"While the U.S. military has formally withdrawn from Iraq, doctors and residents of Fallujah are blaming weapons like depleted uranium and white phosphorous used during two devastating U.S. attacks on Fallujah in 2004 for what are being described as 'catastrophic' levels of birth defects and abnormalities," Al Jazeera reports. Samira Alani, a pediatric specialist at Fallujah General Hospital, "told Al Jazeera she had personally logged 677 cases of birth defects since October 2009," the news service notes, adding, "Just eight days later when Al Jazeera visited the city on December 29, that number had already risen to 699."
The news service highlights a number of cases of babies born with abnormalities and notes that a study conducted by Alani, British scientist Christopher Busby, and other researchers, published in September 2011, found mercury, uranium, bizmuth and other trace elements in soil and water samples as well as in "hair samples from 25 parents of families with children who have birth defects." According to the news service, "The U.S. and U.K. militaries have sent mixed signals about the effects of depleted uranium, but Iraqi doctors like [Sharif al-Alwachi] and Alani, and along with researchers, blame the increasing cancer and birth defect rates on the weapon." However, "[e]ven with a vast amount of anecdotal evidence, the exact cause of the health crisis in Fallujah is currently inconclusive without an in-depth, comprehensive study, which has yet to be carried out," Al Jazeera writes (Jamail, 1/6).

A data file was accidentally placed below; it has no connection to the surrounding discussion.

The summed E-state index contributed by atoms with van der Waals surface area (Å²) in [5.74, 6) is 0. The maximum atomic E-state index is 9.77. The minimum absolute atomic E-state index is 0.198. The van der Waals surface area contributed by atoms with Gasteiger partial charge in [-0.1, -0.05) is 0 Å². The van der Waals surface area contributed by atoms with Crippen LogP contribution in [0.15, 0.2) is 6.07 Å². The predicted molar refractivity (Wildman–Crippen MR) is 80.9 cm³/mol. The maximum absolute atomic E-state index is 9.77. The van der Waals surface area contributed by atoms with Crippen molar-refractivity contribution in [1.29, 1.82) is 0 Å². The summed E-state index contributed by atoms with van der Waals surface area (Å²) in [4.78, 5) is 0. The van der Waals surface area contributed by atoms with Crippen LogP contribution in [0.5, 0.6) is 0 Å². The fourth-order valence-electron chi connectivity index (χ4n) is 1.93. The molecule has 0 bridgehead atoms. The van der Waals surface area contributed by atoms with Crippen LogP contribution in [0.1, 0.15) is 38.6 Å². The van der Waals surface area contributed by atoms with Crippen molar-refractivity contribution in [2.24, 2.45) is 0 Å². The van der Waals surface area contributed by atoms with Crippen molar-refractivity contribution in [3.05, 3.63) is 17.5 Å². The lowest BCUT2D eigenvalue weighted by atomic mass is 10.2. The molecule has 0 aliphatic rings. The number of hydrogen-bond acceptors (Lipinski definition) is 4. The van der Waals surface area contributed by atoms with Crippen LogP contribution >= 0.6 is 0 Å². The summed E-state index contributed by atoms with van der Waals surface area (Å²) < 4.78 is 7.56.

This article was reprinted from kaiserhealthnews.org with permission from the Henry J. Kaiser Family Foundation. Kaiser Health News, an editorially independent news service, is a program of the Kaiser Family Foundation, a nonpartisan health care policy research organization unaffiliated with Kaiser Permanente.